The commodification is mostly felt in Europe and other countries and regions that have a long tradition of public-service media, i.e. radio, television and film that serve the public good, not the interests of investors and advertisers; and media that are accountable to a diversity of output, not just popular fare that attracts the largest possible audience. Not only can people now timeshift their viewing patterns, they also come to associate entertainment with commercial output, since public-service broadcasters tend to cut down on the most costly productions, i.e. entertainment including fiction.
This diversification and commodification is accompanied by a changing definition of the librarian’s role. He or she is increasingly (self)defined as a ‘consumer guide’ assisting the individual user in making relevant choices amongst a plethora of seemingly equal cultural ‘products’. This is a time when librarians begin to question received professional notions of taste and established cultural divides between art and pop even if they still prioritise their cultural function. The user becomes the focus of attention and individual service provision a hallmark of professional competence.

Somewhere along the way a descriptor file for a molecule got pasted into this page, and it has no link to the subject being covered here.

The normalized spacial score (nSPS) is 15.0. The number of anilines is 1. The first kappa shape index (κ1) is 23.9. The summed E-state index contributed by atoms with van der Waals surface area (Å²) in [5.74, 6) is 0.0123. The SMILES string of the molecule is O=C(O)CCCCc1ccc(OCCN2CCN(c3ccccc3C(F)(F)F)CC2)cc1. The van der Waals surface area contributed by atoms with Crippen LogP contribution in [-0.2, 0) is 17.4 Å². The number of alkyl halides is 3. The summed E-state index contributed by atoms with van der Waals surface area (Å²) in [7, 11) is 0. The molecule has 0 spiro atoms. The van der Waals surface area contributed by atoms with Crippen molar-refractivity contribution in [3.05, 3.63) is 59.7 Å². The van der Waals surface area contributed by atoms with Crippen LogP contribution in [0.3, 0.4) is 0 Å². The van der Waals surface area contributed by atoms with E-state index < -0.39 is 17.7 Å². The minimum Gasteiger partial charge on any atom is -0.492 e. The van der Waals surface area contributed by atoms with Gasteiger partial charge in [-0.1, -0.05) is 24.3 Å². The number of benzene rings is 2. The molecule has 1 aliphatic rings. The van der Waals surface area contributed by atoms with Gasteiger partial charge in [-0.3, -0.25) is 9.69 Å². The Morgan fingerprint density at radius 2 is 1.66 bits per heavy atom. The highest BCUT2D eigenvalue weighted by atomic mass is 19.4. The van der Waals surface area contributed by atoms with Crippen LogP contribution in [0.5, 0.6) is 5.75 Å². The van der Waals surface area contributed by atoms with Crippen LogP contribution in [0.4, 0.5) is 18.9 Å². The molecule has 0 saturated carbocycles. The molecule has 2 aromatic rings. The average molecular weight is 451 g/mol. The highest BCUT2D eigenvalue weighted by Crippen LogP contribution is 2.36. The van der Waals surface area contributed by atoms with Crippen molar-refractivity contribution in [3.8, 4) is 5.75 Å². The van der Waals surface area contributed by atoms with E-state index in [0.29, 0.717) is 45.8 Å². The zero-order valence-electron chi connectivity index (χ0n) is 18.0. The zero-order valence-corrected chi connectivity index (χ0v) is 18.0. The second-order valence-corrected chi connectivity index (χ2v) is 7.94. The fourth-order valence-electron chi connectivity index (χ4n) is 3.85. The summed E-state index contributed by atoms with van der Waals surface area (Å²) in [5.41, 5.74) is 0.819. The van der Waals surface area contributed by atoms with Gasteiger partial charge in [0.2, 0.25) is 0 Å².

From information society to knowledge society
Of more immediate impact than the globalization and commodification of mass media is the introduction from the late 1980s on of computers and later the Internet and mobile media. In the 1980s, ‘the information society’ becomes a synonym of societal development. In such a society, the levers of development are information processing, i.e. efficient and reliable generation, transfer and retrieval of data, whose appropriation is often closely tied to formal sites of labour or education.